Silicon Catalyst has been hosting semiconductor forums since 2018. At these events, a group of industry leaders gathers to discuss trends in the semiconductor industry and what the future may hold as a result. I recently had an opportunity to speak with Pete Rodriguez, CEO at Silicon Catalyst. Pete explained that these forums examine technical and financial aspects of the industry with an eye toward their societal, geo-political and ecological impact on the world. There is no shortage of significant trends to discuss this year. A world-class panel has been assembled to tackle a multitude of challenges. This virtual event will take place on December 1 and you will definitely want to attend to experience a view to the future … it’s about what’s next®. Let’s take a look at some of the event details to whet your appetite about the Forum.
First, the panel lineup is definitely worth a look.
Don Clark, Contributing Journalist, New York Times will moderate.
The panelists are:
Mark Edelstone, Chairman of Global Semiconductor Investment Banking, Morgan Stanley
Ann Kim, Managing Director, Frontier Tech, Silicon Valley Bank & Kauffman Fellow
Jodi Shelton, Co-Founder and CEO, Global Semiconductor Alliance
Pete Rodriguez will provide opening remarks.
This is indeed an all-star cast, which I believe is what’s needed to address a daunting list of issues. When I spoke with Pete Rodriguez, he outlined some of the accomplishments Silicon Catalyst has achieved since its inception about five years ago. It is a truly an amazing story. You’ll definitely want to get there on time to hear his opening remarks. For those unfamiliar with Silicon Catalyst, the organization provides a comprehensive incubator environment that focuses exclusively on accelerating solutions in silicon (including IP, MEMS & sensors). If you want to learn more about them, you can read my inaugural Silicon Catalyst post on SemiWiki here.
Back to that daunting list of issues. Below are the discussion topics from the registration page. You also have the opportunity to interact with the panelists by submitting questions via email in advance to email@example.com. I can tell you these folks are quite busy, so I would definitely take the opportunity to pick their brains with a question or two. Here’s the initial list of questions that the panelists will discuss:
- What will be the continuing repercussions of the global pandemic, both in terms of business challenges and new opportunities in healthcare and other applications?
- With the upcoming change in the U.S. government leadership, how far will policy makers go to help the domestic semiconductor industry and reduce dependence on manufacturers in Asia, particularly Taiwan?
- What semiconductor demand drivers will be most important for new chip designs and startup formation? Artificial intelligence? 5G? Smart cars? Healthcare? Space privatization? Others?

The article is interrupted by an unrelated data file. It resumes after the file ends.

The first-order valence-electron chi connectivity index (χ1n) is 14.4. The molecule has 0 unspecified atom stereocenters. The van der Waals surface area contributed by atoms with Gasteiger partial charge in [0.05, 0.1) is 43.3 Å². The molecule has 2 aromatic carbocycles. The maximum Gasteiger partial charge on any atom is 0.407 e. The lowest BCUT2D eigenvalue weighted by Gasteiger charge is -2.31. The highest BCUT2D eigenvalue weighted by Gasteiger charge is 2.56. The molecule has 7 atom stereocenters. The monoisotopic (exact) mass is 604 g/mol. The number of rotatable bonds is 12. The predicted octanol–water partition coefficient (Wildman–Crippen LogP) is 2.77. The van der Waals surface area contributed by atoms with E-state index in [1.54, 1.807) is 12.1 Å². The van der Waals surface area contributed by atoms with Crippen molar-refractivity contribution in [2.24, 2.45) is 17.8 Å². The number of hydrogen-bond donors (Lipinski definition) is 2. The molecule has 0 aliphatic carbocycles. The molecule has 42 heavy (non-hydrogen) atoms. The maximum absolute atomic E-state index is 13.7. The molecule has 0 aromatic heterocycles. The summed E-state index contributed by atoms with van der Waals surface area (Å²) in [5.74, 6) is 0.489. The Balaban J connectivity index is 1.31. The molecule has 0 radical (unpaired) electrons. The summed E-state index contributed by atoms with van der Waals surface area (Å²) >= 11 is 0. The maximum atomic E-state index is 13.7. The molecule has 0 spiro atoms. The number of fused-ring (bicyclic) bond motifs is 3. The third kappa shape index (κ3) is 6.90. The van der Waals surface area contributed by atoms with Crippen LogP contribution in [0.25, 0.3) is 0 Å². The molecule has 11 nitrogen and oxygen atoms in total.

- What are the prospects for a continued trade war with China and the repercussions for semiconductor makers and customers?
- How have the headwinds slowing Moore’s Law advances affected innovation and business strategy in the sector?
- What new materials and technologies for creating future memory and logic chips will become most important?
- What are the factors driving the current consolidation wave in the industry? Will they continue? What will be the impact on innovation?
I also had a chance to speak with a couple of the panelists in advance of the event. First, I spoke with Mark Edelstone. I was able to preview his slides as well. As is typically the case, Mark takes a huge amount of information and creates a series of well-organized visuals that help to make sense out of all of it. He begins by cataloging the markets that drive semiconductor growth, there are many. I asked Mark what he saw as the highest impact growth drivers. He felt the cloud and the trend toward “AI everywhere” are major forces.
Mark also has a really interesting chart that tracks the consolidation trends of the semiconductor industry. This analysis began about five years ago, and he has done a very good job of tracking the observed data. If you want to see what the semiconductor industry will look like in five years, you’ll need to catch Mark’s presentation.
Next, I spoke with Jodi Shelton. Jodi presides over a substantial organization that represents the vast and growing semiconductor ecosystem. This includes the usual suspects of chip development and manufacturing, but now is also expanding to include the system companies who are driving a lot of semiconductor demand and deployment. I was interested to hear what Jodi felt were significant challenges for the industry. She mentioned China and the need to get back to some kind of collaborative relationship with them. China is arguably a significant force in the semiconductor industry and a vast market. Jodi pointed out that, thanks to recent events, the US government now knows more about semiconductors. This may be a good thing; it depends on your point of view.
Jodi shared other geopolitical concerns and insights about what it takes to expand complex technology such as the foundry model. All quite interesting. You’re likely to hear more about these Forum topics on December 1 at the event.
When I think about Mark’s chart that depicts semiconductor consolidation, I remember some comments Pete made. Silicon Catalyst is helping to build the next generation of semiconductor companies. Without that innovation pipeline, the consolidation trend will ultimately stall. More interesting discussion topics, I believe.
Finally, here is the link to register for A View to the Future … it’s about what’s next®. You’ll see the green Register button in the upper right. The event will be Tuesday, December 1, 2020 from 5:30 PM – 7:00 PM PST. I hope to see you there. I don’t think you’ll want to miss this one.